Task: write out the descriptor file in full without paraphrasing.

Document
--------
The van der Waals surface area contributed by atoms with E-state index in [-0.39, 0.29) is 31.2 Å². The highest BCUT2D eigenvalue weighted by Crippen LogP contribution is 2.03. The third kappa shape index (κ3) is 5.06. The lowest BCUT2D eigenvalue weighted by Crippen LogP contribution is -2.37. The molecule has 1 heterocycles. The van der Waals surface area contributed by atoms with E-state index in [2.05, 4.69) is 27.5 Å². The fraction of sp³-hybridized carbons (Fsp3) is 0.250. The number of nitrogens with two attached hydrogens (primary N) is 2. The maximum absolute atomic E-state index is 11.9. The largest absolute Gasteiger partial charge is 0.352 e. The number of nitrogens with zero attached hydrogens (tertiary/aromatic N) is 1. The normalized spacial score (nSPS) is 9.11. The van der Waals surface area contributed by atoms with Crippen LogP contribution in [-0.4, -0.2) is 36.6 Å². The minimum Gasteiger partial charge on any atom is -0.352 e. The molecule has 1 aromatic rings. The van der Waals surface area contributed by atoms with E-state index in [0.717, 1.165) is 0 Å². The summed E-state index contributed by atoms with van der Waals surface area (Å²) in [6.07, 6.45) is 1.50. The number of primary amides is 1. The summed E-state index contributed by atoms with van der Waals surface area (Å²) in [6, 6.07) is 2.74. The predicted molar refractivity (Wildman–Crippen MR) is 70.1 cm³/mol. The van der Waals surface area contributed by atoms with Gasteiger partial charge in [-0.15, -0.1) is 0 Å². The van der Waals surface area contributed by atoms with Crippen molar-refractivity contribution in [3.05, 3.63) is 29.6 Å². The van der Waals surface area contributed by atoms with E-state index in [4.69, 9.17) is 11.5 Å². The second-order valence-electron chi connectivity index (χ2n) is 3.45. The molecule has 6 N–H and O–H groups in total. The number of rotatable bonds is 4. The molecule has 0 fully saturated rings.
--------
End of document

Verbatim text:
The van der Waals surface area contributed by atoms with E-state index in [-0.39, 0.29) is 31.2 Å². The highest BCUT2D eigenvalue weighted by Crippen LogP contribution is 2.03. The third kappa shape index (κ3) is 5.06. The lowest BCUT2D eigenvalue weighted by Crippen LogP contribution is -2.37. The molecule has 1 heterocycles. The van der Waals surface area contributed by atoms with E-state index in [2.05, 4.69) is 27.5 Å². The fraction of sp³-hybridized carbons (Fsp3) is 0.250. The number of nitrogens with two attached hydrogens (primary N) is 2. The maximum absolute atomic E-state index is 11.9. The largest absolute Gasteiger partial charge is 0.352 e. The number of nitrogens with zero attached hydrogens (tertiary/aromatic N) is 1. The normalized spacial score (nSPS) is 9.11. The van der Waals surface area contributed by atoms with Crippen LogP contribution in [-0.4, -0.2) is 36.6 Å². The minimum Gasteiger partial charge on any atom is -0.352 e. The molecule has 1 aromatic rings. The van der Waals surface area contributed by atoms with E-state index in [0.717, 1.165) is 0 Å². The summed E-state index contributed by atoms with van der Waals surface area (Å²) in [6.07, 6.45) is 1.50. The number of primary amides is 1. The summed E-state index contributed by atoms with van der Waals surface area (Å²) in [6, 6.07) is 2.74. The predicted molar refractivity (Wildman–Crippen MR) is 70.1 cm³/mol. The van der Waals surface area contributed by atoms with Gasteiger partial charge in [-0.15, -0.1) is 0 Å². The van der Waals surface area contributed by atoms with Crippen molar-refractivity contribution in [3.05, 3.63) is 29.6 Å². The van der Waals surface area contributed by atoms with E-state index in [4.69, 9.17) is 11.5 Å². The second-order valence-electron chi connectivity index (χ2n) is 3.45. The molecule has 6 N–H and O–H groups in total. The number of rotatable bonds is 4. The molecule has 0 fully saturated rings.